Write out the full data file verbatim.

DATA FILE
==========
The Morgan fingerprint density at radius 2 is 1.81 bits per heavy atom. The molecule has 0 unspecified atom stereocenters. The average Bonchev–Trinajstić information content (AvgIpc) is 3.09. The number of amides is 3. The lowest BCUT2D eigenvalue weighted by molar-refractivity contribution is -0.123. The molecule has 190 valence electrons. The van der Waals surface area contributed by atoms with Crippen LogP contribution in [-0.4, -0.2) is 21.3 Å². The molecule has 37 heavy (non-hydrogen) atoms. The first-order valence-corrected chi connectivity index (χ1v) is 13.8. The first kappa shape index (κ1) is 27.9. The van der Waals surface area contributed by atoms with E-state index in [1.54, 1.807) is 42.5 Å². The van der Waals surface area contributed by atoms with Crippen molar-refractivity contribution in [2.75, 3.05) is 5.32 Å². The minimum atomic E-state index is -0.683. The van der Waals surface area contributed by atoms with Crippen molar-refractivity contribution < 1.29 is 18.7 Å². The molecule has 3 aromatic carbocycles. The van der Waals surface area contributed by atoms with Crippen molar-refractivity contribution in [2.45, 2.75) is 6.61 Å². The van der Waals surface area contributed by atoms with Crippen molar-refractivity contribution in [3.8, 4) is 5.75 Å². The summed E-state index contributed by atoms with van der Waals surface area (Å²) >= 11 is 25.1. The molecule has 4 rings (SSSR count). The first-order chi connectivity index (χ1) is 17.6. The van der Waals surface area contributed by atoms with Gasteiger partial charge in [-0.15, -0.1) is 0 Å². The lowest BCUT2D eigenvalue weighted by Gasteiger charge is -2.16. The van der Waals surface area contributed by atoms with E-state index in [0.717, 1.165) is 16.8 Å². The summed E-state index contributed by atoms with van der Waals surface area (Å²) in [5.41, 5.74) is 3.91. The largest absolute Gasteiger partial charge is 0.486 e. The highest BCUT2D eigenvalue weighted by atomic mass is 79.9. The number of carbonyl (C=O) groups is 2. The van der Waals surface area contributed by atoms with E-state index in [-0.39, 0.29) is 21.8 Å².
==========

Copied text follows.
The Morgan fingerprint density at radius 2 is 1.81 bits per heavy atom. The molecule has 0 unspecified atom stereocenters. The average Bonchev–Trinajstić information content (AvgIpc) is 3.09. The number of amides is 3. The lowest BCUT2D eigenvalue weighted by molar-refractivity contribution is -0.123. The molecule has 190 valence electrons. The van der Waals surface area contributed by atoms with Crippen LogP contribution in [-0.4, -0.2) is 21.3 Å². The molecule has 37 heavy (non-hydrogen) atoms. The first-order valence-corrected chi connectivity index (χ1v) is 13.8. The first kappa shape index (κ1) is 27.9. The van der Waals surface area contributed by atoms with E-state index in [1.54, 1.807) is 42.5 Å². The van der Waals surface area contributed by atoms with Crippen molar-refractivity contribution in [2.75, 3.05) is 5.32 Å². The minimum atomic E-state index is -0.683. The van der Waals surface area contributed by atoms with Crippen molar-refractivity contribution < 1.29 is 18.7 Å². The molecule has 3 aromatic carbocycles. The van der Waals surface area contributed by atoms with Crippen molar-refractivity contribution in [2.45, 2.75) is 6.61 Å². The van der Waals surface area contributed by atoms with Crippen molar-refractivity contribution in [3.8, 4) is 5.75 Å². The summed E-state index contributed by atoms with van der Waals surface area (Å²) >= 11 is 25.1. The molecule has 4 rings (SSSR count). The first-order chi connectivity index (χ1) is 17.6. The van der Waals surface area contributed by atoms with Gasteiger partial charge in [-0.15, -0.1) is 0 Å². The lowest BCUT2D eigenvalue weighted by Gasteiger charge is -2.16. The van der Waals surface area contributed by atoms with E-state index in [0.717, 1.165) is 16.8 Å². The summed E-state index contributed by atoms with van der Waals surface area (Å²) in [5.41, 5.74) is 3.91. The largest absolute Gasteiger partial charge is 0.486 e. The highest BCUT2D eigenvalue weighted by atomic mass is 79.9. The number of carbonyl (C=O) groups is 2. The van der Waals surface area contributed by atoms with E-state index in [-0.39, 0.29) is 21.8 Å².